Mosquitoes, Ticks, and Zika virus… Oh, My! Bug protection for baby.

Mosquitoes, Ticks, and Zika virus… Oh, My! Bug protection for baby.

posted in: Camping with Kids, Tips | 0

When Sprout was born in the mid-Spring in a state that tends to have a high concentration of lyme-disease carrying ticks, we knew that we would need to use some form of bug repellent. But like many new parents, we were very concerned about what to put on her. Not only are none of the topical bug repellents approved for newborns (under 2 months), but even in older children and adults, bug repellent lowers the effectiveness of sunscreen, which is another concern of ours. I will discuss the different bug repellent options below, but for those who want the Cliff Notes version: We ultimately decided to treat a few outfits (for her and us) with Permethrin, a safe and highly effective bug repellent (per the CDC) that goes on clothing and will stay effective through several washes. Items we treated were designated “hiking clothing” and we avoided wearing them when not hiking. For Sprout, we used full body outfits or sleepers that covered her from neck to toe so that there were also few points of entry for a hungry tick.


Bug Repellent Options

  1. Barriers: Clothing and nets can be used to create a barrier between your child and mosquitos or ticks and are a great chemical free option, although depending on your region, they may not be sufficient. Mosquito nets with elastic edges can be used over a travel crib at a campground, a stroller, or baby carrier. You can also increase the effectiveness of these layers by treating them with Permethrin (see below).
  2. Permethrin treated clothing. 
    • As I mentioned above, permentrin is a highly effective bug repellent (protects against both ticks, mosquitoes, and chiggers), that is also used as a pesticide on food crops, and in medical treatments for scabies and lice. It You can buy pre-treated (“factory-treated”) repellent clothing at outdoor stores for adults, but I have yet to find similar items for toddlers or babies. However, you can buy permethrin at almost any outdoor store (such as REI or Campsavers) or from It is easy to treat clothing yourself, but it is important to follow the directions. Keep in mind that you need to let the clothing dry completely before first using them, so plan ahead and treat the clothing 48 hours or more before your first outing. A person wearing permethrin treated clothing is only protected in the areas that are covered by the clothing, so it is recommended that you use a topical bug repellent on exposed skin.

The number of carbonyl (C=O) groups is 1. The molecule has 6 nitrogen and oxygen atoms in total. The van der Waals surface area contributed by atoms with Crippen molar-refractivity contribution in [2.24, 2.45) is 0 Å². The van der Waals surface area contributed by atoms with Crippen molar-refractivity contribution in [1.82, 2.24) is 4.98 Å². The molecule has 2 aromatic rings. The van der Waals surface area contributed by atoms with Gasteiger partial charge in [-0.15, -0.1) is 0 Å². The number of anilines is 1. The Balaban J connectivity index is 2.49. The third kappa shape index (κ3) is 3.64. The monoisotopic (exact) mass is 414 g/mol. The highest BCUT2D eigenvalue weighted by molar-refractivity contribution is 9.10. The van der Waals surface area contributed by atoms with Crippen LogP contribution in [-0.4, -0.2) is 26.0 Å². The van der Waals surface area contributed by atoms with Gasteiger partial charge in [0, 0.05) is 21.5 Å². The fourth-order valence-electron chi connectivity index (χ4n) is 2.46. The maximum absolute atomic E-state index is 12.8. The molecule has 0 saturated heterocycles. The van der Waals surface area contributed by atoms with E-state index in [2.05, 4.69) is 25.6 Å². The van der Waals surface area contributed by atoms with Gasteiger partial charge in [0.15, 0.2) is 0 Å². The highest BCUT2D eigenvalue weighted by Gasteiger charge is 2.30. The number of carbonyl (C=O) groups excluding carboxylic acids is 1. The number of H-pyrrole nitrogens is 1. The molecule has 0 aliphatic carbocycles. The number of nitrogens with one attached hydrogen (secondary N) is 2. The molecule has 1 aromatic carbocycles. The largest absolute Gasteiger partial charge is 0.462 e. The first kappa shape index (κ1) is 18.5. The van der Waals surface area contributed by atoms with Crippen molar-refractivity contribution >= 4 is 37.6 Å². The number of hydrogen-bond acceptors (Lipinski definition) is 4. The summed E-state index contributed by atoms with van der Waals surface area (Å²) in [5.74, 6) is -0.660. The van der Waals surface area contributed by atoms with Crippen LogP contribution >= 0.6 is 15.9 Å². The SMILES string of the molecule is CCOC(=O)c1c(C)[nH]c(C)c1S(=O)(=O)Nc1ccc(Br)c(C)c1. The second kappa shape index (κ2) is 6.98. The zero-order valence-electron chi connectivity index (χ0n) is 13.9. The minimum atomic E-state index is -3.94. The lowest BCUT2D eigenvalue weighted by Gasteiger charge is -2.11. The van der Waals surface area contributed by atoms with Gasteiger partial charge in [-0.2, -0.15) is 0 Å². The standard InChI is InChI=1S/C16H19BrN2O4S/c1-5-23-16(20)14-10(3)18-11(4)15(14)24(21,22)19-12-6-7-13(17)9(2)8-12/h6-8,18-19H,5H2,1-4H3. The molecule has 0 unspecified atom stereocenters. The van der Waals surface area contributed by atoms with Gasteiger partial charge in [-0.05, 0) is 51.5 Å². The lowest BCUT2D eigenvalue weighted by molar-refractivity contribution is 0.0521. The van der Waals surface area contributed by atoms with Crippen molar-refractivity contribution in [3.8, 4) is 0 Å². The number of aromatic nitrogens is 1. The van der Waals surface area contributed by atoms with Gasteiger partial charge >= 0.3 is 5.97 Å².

• Safety: The EPA states that it “is unlikely to pose any significant immediate or long-term hazard to people wearing the clothing” and is considered safe for infants and pregnant women. When applied to the skin (which you should not do with permethrin intended for clothing), studies have found less than 1% of permethrin to enter the body. When it does enter the body, permethrin leaves the body quickly. Knowing that permethrin is being applied to our clothing, helps me feel more comfortable that our exposure is fairly low.  I also like that you do not have to worry about reapplying bug repellent when out and about, since Permethrin will stay on clothing through many washes.
    • Cat owners: Please make sure to keep permethrin products away from your cats, as cats are particularly sensitive to permethrin
    • National Pesticide Information Center Fact Sheet on Permethrin.
  3. Topical Bug Repellents (Spray on your skin).